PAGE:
Depressed woman speaking to a counsellor

The sessions initially would be us talking things through, but she would offer me some helpful advice and signposting. She also gave me some ideas and tools on ways I could cope with my depression on a daily basis. How I could maybe do things differently or look at things in another way.

I started volunteering at a cattery for a short while and now I find getting outside and going for walks or doing some gardening really therapeutic. I’ve become an active volunteer in the Memorial Gardens Group in Clacton which has been fantastic in lifting my mood.

My granddaughter is currently undergoing treatment for leukaemia, and I keep strong for her. She has been a huge reason for me to keep going, and in some ways, I live for her.

It’s nice to know that with the STaR service you have a set appointment, and you know who you are going to see and that you will be given different advice on how to cope.

Counselling session for someone struggling with their mental health

It really does give you an extra boost and you know that someone is there armed with information. Sometimes I even hear Jenny’s voice in my head, reinforcing what I’ve learnt in order to get me to keep going.

Speaking up

My advice to anyone who is experiencing depression or low mood and if you are already in therapy or have sought support, you’ve already got the confidence to make that initial step in reaching out, so make the most of the help. Be open and honest and don’t be embarrassed to explain how you are feeling. The more you talk, the more you will de-stress. Be open minded as well, as you never know what you might find useful.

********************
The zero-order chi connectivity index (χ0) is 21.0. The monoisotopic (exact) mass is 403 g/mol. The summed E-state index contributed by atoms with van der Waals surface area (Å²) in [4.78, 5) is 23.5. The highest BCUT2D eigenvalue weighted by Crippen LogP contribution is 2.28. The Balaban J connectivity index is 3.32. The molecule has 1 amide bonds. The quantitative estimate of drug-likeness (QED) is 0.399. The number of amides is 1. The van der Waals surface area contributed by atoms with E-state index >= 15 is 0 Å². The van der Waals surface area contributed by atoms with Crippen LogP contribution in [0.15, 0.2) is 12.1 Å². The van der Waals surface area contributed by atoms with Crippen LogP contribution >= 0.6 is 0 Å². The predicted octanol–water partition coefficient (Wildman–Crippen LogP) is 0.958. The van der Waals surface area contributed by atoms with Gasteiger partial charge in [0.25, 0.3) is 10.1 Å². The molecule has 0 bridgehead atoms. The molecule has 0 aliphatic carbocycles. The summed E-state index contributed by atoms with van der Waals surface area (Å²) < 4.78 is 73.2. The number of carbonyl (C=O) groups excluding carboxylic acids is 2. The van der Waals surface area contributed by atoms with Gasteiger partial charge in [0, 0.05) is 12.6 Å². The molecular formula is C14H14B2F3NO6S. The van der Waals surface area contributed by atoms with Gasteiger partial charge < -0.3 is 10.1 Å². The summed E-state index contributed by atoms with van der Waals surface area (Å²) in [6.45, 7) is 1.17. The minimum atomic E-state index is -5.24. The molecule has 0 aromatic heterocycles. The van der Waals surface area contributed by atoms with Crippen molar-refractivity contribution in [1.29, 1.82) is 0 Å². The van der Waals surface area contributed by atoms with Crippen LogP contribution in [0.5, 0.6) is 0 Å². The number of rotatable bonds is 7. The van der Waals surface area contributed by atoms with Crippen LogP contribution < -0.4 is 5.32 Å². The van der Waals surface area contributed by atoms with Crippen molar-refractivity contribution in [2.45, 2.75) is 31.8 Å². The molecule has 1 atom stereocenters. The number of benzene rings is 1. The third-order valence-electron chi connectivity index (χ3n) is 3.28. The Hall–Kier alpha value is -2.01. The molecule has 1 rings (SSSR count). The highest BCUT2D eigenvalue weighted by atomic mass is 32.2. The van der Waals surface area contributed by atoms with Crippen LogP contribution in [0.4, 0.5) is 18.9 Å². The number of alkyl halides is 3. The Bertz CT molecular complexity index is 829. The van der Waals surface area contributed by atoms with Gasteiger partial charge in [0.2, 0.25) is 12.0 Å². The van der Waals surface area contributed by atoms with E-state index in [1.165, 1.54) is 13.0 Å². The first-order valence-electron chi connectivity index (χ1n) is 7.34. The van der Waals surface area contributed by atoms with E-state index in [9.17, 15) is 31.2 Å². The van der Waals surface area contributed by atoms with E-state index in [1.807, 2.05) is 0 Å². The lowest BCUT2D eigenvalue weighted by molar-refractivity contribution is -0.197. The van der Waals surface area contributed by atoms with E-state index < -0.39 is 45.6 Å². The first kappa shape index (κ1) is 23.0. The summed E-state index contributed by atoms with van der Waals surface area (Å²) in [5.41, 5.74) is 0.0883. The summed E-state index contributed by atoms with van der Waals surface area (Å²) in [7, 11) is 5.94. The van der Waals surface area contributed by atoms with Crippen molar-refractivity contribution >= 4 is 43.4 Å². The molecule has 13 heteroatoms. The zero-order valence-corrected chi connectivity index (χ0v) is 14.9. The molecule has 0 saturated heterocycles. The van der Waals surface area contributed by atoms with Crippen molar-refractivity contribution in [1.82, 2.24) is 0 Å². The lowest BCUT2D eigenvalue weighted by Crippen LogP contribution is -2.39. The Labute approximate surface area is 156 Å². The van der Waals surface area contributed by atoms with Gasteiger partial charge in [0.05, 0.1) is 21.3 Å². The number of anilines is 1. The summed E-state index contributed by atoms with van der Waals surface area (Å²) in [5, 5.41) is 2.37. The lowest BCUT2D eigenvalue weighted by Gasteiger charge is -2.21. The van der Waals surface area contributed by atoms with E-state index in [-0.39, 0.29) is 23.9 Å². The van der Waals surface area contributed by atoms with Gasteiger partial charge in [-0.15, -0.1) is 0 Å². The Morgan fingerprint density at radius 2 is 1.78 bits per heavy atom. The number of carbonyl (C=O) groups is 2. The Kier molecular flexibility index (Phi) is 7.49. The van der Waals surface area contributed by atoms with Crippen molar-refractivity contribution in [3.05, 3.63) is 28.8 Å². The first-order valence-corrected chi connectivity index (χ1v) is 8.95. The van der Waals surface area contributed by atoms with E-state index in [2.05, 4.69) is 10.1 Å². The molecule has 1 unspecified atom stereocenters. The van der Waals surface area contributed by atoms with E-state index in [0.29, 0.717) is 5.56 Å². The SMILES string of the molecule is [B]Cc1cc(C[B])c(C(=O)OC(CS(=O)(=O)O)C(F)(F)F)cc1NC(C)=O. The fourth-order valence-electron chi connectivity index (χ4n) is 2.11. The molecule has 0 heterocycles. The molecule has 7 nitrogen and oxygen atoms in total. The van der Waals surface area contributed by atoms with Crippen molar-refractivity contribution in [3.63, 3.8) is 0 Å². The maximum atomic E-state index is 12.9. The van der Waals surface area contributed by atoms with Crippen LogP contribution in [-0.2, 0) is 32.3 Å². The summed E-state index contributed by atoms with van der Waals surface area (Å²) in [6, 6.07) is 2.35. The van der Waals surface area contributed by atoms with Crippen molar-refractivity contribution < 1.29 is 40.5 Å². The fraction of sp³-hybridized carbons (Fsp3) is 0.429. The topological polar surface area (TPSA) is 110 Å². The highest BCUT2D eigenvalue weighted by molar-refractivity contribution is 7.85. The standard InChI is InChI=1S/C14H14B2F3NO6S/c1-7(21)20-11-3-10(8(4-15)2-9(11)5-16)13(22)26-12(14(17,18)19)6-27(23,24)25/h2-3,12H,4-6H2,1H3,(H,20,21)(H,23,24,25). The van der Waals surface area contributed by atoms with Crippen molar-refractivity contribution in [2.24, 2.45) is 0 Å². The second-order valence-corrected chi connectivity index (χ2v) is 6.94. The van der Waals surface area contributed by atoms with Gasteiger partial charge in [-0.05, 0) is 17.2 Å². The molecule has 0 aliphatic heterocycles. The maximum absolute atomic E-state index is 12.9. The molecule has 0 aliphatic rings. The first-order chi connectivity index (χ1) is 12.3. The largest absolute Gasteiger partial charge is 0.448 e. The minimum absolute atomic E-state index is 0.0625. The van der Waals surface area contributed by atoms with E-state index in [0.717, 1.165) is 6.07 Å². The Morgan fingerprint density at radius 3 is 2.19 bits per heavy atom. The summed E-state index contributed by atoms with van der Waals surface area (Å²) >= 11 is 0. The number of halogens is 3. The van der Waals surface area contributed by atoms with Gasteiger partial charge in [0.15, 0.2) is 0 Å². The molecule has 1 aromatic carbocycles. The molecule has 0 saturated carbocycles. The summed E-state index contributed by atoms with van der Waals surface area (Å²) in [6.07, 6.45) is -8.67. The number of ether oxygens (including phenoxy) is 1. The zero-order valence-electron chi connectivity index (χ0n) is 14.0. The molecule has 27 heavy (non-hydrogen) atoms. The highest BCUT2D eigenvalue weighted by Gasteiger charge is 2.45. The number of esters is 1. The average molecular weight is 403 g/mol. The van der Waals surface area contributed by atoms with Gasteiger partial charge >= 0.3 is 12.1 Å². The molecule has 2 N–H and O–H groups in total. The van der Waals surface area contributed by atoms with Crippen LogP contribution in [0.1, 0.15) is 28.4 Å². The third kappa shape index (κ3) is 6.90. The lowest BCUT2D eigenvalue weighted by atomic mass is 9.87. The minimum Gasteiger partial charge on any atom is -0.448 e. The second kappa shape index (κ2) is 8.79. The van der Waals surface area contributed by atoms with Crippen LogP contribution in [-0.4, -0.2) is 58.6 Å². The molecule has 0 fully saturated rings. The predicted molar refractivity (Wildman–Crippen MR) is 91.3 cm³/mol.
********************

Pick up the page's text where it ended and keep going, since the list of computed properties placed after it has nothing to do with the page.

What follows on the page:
Hand holding a blue smiley face

Please look out for each other, lean on others when you feel you can’t cope and speak about it. I worry for those who don’t open up and isolate themselves. So please encourage those around you to talk if you feel they are not coping or perhaps acting differently.

If you are feeling alone and haven’t yet sought out support, please talk to someone.

Mental health matters sign

Tools for the highs and lows

For me, the ‘mental health journey’ is never ending and sometimes I feel the road is getting more difficult to tread, but I have my tools to keep me going and to help me keep focus. I’m even planning to do more volunteering in the near future.

Everyone is different and different things help different people. My advice is to find those tools, like I did, to help keep you on track and help keep yourself on the road to recovery.

Lady walking through the fields with brown hair wearing a red dress

I have bad days still, but something is keeping me here. My life has improved immensely because I allowed it to and because I was open and honest.”

You are not alone

Charlotte’s* story is testament to the importance of seeking help when it is needed. So many of us choose to hide up our issues rather than talk about them in the open. But when you speak up you are giving yourself the opportunity to overcome your struggles and move forward.

Man holding a you are not alone sign

Everything becomes that little bit easier when you have a hand to hold.

There for you

If you have been affected by the content of this article, visit Mid & North East Essex Mind’s website to find out more information on the services they offer in your local area.

Always remember, you are not alone.  

*name used to protect identity.